so at about 7:30 this morning i woke up. no, not for class, or on purpose. just a tremor, gently shaking me awake. craziness. not something i've felt before. no, there wasn't any damage or anything like that, it was just a little tremor, a friendly reminder that the city i live in is on the pacific rim, and has seismic activity.

Monday, September 27, 2004

woah, a week

one of those sayings i was taught when i went to peru is proving true again: the days are long, but the weeks are short. somehow, another week has gone by. every day it seems like i've nothing to do, but somehow i do things and it becomes another day. on wednesday i went and saw mala leche, a chilean movie. yay free cinema. it was really good - though i didn't understand probably half the dialogue, due to the excessive use of slang and mumbling. but that didn't really matter - i got the idea, enjoyed the movie. thursday i saw a really bad concert, but i suppose they can't all be good. friday i saw elephant, a movie directed by gus van sant (who also directed good will hunting and a number of other movies). i'd seen it already, but not on "the big screen." it's really well done, makes you want to take pictures or make movies or something. yesterday i saw a jazz concert that was pretty good, i really enjoyed the saxophone. today i saw amelie for just 100 pesos, which is, umm, 16 cents. such a good movie. i mean, i have it on dvd and all, but for 16 cents, how can you pass it up.

i was informed of two good poets this week: oliverio girondo (argentina) and mario benedetti (uruguay). what little of them i've read so far i've enjoyed, and this week i'm going to either buy some of their books or at least check them out of a library (something i've yet to do in chile, but probably should start doing. i seem to have stopped reading for the most part since i don't want to read in english and haven't found much that i want to read in spanish. there are easy solutions to this problem, i just haven't implemented them. one answer is to read the newspaper, and another is to just start trying books. hopefully i'll start reading more soon.).

there were some other things i wanted to say, but i seem to have forgotten them. if i remember, i'll write them down and add them later. for now, i'm going to edit my essay for tomorrow and go to bed.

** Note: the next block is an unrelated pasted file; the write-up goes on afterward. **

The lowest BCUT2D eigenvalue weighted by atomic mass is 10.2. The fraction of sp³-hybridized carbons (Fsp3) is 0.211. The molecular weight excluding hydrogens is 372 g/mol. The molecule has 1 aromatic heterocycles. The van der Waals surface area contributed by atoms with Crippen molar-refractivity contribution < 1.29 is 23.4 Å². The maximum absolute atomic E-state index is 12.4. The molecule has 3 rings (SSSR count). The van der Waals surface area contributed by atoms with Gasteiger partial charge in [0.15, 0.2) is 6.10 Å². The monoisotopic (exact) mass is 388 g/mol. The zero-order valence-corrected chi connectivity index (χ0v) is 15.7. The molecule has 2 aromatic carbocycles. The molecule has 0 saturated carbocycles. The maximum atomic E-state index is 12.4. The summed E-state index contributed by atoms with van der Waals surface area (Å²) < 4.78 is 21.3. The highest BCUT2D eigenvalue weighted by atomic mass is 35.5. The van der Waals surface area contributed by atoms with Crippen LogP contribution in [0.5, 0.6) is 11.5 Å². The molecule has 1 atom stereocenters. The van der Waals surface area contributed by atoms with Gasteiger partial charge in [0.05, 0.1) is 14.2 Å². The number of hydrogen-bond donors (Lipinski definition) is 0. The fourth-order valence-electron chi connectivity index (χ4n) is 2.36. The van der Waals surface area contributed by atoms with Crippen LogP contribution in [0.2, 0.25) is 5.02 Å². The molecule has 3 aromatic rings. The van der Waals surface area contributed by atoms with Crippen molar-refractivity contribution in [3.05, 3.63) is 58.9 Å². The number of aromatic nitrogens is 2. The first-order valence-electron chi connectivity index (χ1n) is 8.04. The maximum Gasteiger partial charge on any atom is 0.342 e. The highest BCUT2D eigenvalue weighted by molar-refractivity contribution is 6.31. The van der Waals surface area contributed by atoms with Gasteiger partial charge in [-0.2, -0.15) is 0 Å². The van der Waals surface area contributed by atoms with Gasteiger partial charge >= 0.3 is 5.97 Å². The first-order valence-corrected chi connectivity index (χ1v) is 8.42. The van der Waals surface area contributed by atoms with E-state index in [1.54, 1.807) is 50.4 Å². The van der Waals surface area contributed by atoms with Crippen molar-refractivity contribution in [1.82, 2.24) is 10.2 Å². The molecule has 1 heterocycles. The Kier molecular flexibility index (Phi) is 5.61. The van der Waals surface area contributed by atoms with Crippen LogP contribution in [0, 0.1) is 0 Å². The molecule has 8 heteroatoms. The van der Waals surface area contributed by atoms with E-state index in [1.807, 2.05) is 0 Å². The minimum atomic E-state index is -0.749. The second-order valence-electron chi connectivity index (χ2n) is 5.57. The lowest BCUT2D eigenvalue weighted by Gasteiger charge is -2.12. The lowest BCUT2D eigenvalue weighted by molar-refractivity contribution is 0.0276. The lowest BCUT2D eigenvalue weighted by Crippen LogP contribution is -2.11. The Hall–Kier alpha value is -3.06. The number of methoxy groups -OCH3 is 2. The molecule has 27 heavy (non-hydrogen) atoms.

Tuesday, September 21, 2004

on dreams - the last photo is also a part of the same project about dreams. the girl in this photo is her cousin.

auto retrato (self portrait) by/of icha

Monday, September 20, 2004

fiestas patrias

once again, i hate the internet. well, not the internet, but microsoft, more specifically, msn messenger - when you click a link, it should not open in the same window as the webpage you are currently looking at. perhaps on that webpage you were filling in a field, such as writing an entry for your blog. unless you're quick draw mcgraw with the mouse, or the backspace button, odds are you will lose those 3 paragraphs you spent the last 20 minutes writing.

anyway, what i wrote already and now get to say again was mostly about this weekend. it was fiestas patrias, roughly equivalent to the 4th of july, but with hints of thanksgiving thrown in. rather than set of fireworks, chileans eat chilean foods (empanadas, shish kabobs, and above all asado - grilled meat), drink chilean drinks (wine and chicha - fermented grape or apple juice), and dance chilean dances (cueca). kids play with kites all day (i'm not sure why, but it is aparently a traditional activity) and get them stuck in trees (i would have loved to take a picture, but the park i was at is "bien popular" according to my host brother, meaning it's a bit dangerous to walk about with expensive toys - well, not dangerous, just maybe you won't get to take your toy home with you).